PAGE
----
By: Faiza Chappell

Federal and State governments offer a wide range of opportunities for small businesses to compete for government contract. On a more local level, efforts have been made to ensure that minority-owned and women-owned businesses are not overlooked for government contract work. However, most government contracts are awarded to white-owned businesses, despite affirmative action goals.[1] The phrase “minority-owned businesses” refers to groups that are racial and economically underrepresented. This principle also applies to women. The federal government considers a business to be a “woman-owned business” when 51% of the business or company is owned by a woman who “controls” and “manages the daily business operations.”[2] Every year, the federal government sets a goal of the amount of government contracts that are to be awarded to minority-owned businesses and women-owned businesses, which incentivizes both underrepresented businesses to seek out government contracts and the government agencies to award them.[3]

The federal study from 2017, conducted by the U.S. Department of Commerce, concluded that there are three categories of “most frequently cited contracting barriers” facing minority-owned businesses.[4] The barriers include: (1) prime level discriminatory barriers; (2) prime level non-discriminatory barriers; and (3) pervasive barriers. The barriers listed under each of these categories range from prejudicial treatment, instances of exclusion on the basis of race, and marketplace barriers implemented by discrimination in both the private and public markets.[5]

Federal studies show that minority-owned businesses face significant disparities and barriers when trying to do business with state and local governments. Both the City of Richmond v. J.A. Croson Co.[6] and Adarand Constructors Inc. v. Peña[7] were legal precedents that “established the evidentiary tests necessary to evaluate local, state, and federal race-conscious contracting programs.”[8] In City of Richmond v. J.A. Croson Co., Virginia adopted regulations that required companies to award the city construction contracts to subcontract 30 percent of the business to minority-owned business.[9] The Court ultimately held that “generalized assertions of past racial discrimination could not justify rigid racial quotas for the awarding of public contracts.[10] Similarly in Adarand, the terms of a federal contract set by the U.S. Department of Transportation stated that the prime contractor would receive additional compensation if it hired small businesses controlled by “socially” and “economically” disadvantaged individuals, in other words minority-owned businesses.[11] Here, the court held that all racial classifications imposed by the federal, state, or local governments must pass a strict scrutiny review. Additionally, the court stated that compensation programs based solely on “disadvantage,” as opposed to race, would be evaluated under lower equal protection standards.[12]

Although these disparities and varying court interpretations can be alarming, there have been attempts to change the trends. For example, in Massachusetts (MA), the state government attempted to bridge the gap between the economic disparities and minority-owned business by passing legislation and creating state agencies to support them.[13] Such actions helped increase minority-owned businesses participation and contracts with projects approved by the State. These changes were intentionally targeted towards “diversifying the workforce.”[14] However, critics recognize that the state’s efforts to “increase fairness” and “equity” for minority-business owners is not sufficient to change the disparity.[15] In contrast, NPR recently explored how the local government in Philadelphia has taken on the issue at hand, which serves as an example for many other state and local governments.[16] The city of Philadelphia is planning on spending one-third of the money hiring minority-owned businesses to do contracting work that is needed in communities where they are representative of the populations (racially, socio-economically, etc.). [17]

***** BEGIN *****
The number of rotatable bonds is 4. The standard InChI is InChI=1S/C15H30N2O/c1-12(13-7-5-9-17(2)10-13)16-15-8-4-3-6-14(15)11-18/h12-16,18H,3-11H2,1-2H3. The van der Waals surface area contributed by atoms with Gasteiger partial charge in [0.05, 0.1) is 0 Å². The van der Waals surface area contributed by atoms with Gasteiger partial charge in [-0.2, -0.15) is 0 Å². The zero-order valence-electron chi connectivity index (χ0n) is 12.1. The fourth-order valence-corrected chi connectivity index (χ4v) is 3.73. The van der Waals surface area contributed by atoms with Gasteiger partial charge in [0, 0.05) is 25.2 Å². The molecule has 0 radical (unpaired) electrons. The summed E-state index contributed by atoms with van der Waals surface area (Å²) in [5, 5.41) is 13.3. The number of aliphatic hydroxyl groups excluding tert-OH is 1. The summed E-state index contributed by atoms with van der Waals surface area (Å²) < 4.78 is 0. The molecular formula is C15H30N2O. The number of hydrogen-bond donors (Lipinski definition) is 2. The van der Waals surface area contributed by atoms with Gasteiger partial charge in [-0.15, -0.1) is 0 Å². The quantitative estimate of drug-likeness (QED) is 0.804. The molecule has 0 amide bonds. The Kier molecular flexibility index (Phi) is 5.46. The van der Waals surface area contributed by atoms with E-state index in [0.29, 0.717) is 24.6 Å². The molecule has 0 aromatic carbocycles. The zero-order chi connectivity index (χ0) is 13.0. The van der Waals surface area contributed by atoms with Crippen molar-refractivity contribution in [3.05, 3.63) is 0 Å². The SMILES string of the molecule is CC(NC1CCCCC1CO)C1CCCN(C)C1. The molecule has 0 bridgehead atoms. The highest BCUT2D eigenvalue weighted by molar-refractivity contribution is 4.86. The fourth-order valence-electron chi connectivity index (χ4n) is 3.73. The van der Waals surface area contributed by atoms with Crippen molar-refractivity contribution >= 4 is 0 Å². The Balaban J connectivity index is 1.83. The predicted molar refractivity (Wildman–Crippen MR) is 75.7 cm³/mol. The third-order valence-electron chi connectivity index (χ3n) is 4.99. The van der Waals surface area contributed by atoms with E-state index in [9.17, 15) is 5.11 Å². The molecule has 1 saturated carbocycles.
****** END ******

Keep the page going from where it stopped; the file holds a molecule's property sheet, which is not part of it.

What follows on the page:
With the barriers set out in the federal study and looking at the above examples of the state government in Massachusetts and Philadelphia’s city government, there are overarching principles that need to be broken down in order to see a change in the trend. More state and local governments need to start implementing a unified system to actively combat such barriers and implement work that is tailored toward minority-owned businesses and women-owned businesses. Looking at the legal precedents of Adarand and City of Richmond, it is easy to predict that future litigation will likely create more challenges to interpreting how to analyze the awarding of government contracting work to minority-owned businesses.

[1] See Christopher Burrell, Government Contracting Disparities Hurting Minority Business, NPR, (Feb. 16, 2020)

[2] Megan Janetsky, Women and Minority-owned Business Receive Only a Small Fraction of Federal Contract, Open Secrets Center for Responsive Politics (April 13, 2018)

[3] Id.

[4] See Contracting Barriers and Factors Affecting Minority Business Enterprises, A Review of Existing Disparity Studies, U.S. Dep. Of Comm., Dec. 2016

[5] Id.

[6] See 484 U.S. 469 (1989).

[7] See 515 U.S. 200 (1995).

[8] Contracting Barriers and Factors Affecting Minority Business Enterprises, A Review of Existing Disparity Studies, U.S. Dep. Of Comm., Dec. 2016

[9] 484 U.S. at 486.

[10] Id. at 511.

[11] 515 U.S. at 205.

[12] Id. at 218-219.

[13] Christopher Burrell, Disparities in Government Contracting Hurt Minory-Owned Businesses, NPR, (February 20, 2020)

[14] Id.

[15] Id.

[16] Id.

[17] Christopher Burrell, Government Contracting Disparities Hurting Minority Business, NPR, (Feb. 16, 2020)

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